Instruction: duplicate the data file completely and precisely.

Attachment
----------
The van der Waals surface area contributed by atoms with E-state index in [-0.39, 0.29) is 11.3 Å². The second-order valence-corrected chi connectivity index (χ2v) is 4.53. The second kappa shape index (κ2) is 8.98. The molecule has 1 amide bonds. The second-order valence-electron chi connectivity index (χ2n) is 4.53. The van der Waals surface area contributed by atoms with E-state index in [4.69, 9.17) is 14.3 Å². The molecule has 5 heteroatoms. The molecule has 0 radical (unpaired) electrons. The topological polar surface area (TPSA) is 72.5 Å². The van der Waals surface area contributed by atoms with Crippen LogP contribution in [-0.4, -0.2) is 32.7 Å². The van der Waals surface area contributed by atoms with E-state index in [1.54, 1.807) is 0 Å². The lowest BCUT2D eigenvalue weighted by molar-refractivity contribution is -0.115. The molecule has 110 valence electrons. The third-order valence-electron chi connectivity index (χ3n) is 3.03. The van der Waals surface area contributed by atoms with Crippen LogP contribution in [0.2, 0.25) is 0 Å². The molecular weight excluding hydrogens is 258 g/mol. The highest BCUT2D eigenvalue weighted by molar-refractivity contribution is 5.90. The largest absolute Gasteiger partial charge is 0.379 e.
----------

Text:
The van der Waals surface area contributed by atoms with E-state index in [-0.39, 0.29) is 11.3 Å². The second-order valence-corrected chi connectivity index (χ2v) is 4.53. The second kappa shape index (κ2) is 8.98. The molecule has 1 amide bonds. The second-order valence-electron chi connectivity index (χ2n) is 4.53. The van der Waals surface area contributed by atoms with E-state index in [4.69, 9.17) is 14.3 Å². The molecule has 5 heteroatoms. The molecule has 0 radical (unpaired) electrons. The topological polar surface area (TPSA) is 72.5 Å². The van der Waals surface area contributed by atoms with Crippen LogP contribution in [-0.4, -0.2) is 32.7 Å². The van der Waals surface area contributed by atoms with E-state index in [1.54, 1.807) is 0 Å². The lowest BCUT2D eigenvalue weighted by molar-refractivity contribution is -0.115. The molecule has 110 valence electrons. The third-order valence-electron chi connectivity index (χ3n) is 3.03. The van der Waals surface area contributed by atoms with Crippen LogP contribution in [0.2, 0.25) is 0 Å². The molecular weight excluding hydrogens is 258 g/mol. The highest BCUT2D eigenvalue weighted by molar-refractivity contribution is 5.90. The largest absolute Gasteiger partial charge is 0.379 e.